CANBERRA, Sept. 14 (Xinhua) -- Australian retailers have launched a campaign to have GST (Goods and Services Tax) charged on internet purchases from overseas, warning that Australian governments will forgo revenue of more than 2.4 billion U.S. dollars over the next three years, according to the latest report from The National Retail (NRA) Association Friday.
Internet sales have soared but the commonwealth only charges GST on purchases over 1,000 U.S. dollars, refusing to reduce the threshold on grounds the costs will exceed the actual income. The report conducted for the NRA by accountants Ernst & Young found the failure to amend the low value threshold would deny states and territories up to 2.45 billion U.S. dollars in potential GST distributions between 2012-13 and 2014-15.
The GST, introduced by the Howard Government on July 1, 2000, is a broad sales tax of 10 percent on most goods and services transactions in Australia. It is a value added tax, not a sales tax, in that it is refunded to all parties in the chain of production other than the final consumer.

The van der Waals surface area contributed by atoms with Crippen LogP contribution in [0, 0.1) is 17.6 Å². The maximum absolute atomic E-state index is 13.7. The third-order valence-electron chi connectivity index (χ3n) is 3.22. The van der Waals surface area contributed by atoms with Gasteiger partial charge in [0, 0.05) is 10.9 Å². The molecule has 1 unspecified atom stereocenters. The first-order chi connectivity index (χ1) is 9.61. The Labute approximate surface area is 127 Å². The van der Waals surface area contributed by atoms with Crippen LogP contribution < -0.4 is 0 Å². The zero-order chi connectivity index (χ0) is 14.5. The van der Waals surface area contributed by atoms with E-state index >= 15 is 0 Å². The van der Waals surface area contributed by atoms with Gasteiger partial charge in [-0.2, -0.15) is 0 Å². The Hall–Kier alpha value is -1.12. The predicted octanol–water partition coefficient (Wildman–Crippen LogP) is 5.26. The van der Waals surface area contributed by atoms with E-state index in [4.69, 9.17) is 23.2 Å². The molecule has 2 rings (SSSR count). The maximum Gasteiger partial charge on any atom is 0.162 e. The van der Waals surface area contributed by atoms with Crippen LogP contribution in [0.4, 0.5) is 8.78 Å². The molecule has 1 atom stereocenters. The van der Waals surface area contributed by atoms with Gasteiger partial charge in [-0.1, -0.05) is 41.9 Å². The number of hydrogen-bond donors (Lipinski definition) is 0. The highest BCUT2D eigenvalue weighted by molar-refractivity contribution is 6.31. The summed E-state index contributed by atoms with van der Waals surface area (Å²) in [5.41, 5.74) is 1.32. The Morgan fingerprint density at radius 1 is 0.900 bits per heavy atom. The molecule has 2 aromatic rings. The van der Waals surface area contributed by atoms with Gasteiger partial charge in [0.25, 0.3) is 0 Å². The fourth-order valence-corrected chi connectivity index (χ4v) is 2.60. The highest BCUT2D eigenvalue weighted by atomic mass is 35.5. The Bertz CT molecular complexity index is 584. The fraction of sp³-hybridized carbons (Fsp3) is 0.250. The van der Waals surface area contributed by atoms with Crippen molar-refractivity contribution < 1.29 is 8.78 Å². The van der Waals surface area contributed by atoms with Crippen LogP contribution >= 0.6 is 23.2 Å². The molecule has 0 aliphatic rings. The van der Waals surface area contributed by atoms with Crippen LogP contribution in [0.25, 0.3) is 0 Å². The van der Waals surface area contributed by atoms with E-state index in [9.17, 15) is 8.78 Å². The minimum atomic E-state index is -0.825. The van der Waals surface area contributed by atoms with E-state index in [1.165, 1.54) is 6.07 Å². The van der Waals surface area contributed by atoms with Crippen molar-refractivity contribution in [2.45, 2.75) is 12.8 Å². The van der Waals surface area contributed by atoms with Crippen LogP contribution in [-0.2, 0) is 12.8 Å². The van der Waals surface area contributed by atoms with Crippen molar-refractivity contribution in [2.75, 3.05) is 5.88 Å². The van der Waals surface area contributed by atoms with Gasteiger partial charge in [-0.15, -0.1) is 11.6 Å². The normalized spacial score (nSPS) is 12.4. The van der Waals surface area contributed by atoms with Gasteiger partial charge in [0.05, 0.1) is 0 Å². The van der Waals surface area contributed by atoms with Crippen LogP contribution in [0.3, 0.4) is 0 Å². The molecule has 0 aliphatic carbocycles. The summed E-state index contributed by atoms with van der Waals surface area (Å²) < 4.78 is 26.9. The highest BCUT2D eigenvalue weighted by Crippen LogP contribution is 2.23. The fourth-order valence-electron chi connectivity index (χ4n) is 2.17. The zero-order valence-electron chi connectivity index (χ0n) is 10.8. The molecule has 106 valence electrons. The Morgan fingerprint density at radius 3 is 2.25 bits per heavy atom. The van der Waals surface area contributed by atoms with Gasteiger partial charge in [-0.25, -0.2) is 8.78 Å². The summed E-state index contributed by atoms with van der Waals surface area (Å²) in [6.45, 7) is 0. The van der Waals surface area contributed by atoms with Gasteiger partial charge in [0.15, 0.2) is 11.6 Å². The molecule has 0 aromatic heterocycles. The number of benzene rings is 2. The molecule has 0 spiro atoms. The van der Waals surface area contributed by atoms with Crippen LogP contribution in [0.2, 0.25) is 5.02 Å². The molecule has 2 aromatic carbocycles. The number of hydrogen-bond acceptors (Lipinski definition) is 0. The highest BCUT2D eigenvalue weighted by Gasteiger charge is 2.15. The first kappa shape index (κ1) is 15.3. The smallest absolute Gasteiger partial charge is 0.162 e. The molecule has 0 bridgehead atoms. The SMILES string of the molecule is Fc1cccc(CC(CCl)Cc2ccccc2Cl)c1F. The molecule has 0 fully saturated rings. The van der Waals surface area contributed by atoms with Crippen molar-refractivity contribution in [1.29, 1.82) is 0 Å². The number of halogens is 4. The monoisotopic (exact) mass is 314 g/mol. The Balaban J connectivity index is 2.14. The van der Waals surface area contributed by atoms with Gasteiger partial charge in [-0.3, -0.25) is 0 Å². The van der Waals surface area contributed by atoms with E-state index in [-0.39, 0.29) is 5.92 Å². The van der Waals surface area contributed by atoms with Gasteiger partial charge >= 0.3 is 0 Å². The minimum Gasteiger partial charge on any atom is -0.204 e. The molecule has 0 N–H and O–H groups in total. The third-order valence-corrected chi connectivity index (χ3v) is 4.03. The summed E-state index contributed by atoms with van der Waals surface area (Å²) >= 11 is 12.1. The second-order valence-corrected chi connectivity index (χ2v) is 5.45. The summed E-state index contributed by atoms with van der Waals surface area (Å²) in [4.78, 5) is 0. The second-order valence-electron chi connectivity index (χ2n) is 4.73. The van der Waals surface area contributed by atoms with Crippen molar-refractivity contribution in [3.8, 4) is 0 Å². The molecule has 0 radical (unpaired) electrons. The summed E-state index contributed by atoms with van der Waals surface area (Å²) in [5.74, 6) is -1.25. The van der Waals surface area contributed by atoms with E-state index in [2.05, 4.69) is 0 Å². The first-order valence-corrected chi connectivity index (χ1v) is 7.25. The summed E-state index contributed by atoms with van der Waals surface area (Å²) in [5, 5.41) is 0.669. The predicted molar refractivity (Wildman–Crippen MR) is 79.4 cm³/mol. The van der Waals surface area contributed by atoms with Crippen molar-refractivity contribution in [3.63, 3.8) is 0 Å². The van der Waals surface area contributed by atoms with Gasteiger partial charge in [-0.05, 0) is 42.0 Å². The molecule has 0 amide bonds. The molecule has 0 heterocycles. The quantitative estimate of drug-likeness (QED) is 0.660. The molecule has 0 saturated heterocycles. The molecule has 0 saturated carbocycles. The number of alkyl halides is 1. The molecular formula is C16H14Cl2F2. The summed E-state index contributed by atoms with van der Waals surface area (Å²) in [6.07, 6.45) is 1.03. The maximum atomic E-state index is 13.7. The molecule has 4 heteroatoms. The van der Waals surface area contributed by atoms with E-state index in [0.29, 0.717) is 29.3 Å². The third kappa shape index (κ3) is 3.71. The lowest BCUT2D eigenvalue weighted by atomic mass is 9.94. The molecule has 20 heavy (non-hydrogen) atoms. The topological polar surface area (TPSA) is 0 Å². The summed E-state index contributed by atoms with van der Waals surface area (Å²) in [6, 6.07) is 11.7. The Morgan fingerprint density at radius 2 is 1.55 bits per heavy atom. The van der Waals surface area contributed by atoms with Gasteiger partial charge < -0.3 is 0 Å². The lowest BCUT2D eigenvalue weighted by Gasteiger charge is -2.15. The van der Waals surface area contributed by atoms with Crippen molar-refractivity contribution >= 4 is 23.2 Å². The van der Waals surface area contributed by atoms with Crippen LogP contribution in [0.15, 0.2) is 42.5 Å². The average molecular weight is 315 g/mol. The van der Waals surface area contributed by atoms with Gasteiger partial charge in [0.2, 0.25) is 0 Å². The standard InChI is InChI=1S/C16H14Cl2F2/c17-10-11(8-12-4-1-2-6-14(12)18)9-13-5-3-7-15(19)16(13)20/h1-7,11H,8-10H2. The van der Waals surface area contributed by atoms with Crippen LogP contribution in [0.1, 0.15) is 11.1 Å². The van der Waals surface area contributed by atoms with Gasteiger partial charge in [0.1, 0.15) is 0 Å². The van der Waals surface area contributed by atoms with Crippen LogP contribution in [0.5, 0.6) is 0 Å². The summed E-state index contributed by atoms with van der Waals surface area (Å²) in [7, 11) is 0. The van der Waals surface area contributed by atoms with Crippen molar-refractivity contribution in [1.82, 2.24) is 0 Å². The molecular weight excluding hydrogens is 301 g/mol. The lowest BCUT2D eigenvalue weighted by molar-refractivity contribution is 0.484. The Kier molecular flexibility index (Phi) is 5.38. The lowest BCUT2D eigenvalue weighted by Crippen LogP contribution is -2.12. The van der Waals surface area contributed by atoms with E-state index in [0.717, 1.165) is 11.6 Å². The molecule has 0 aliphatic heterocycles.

Gary Black, NRA executive director, said it was time to level the playing field. "The loophole, which is denying the states and territories access to much needed additional GST revenues, is a double blow to their respective economies because the low value threshold also poses the greatest threat to traditional retail jobs and domestic online retail growth," he said in a statement Friday.
Meanwhile, he acknowledged the move wouldn't be popular. "The alternatives are far worse. If we don't act, on our modelling, the Australian retail sector will lose 33,000 jobs. Thirty-three thousand Australian jobs will be shipped offshore between now and 2015," he indicated.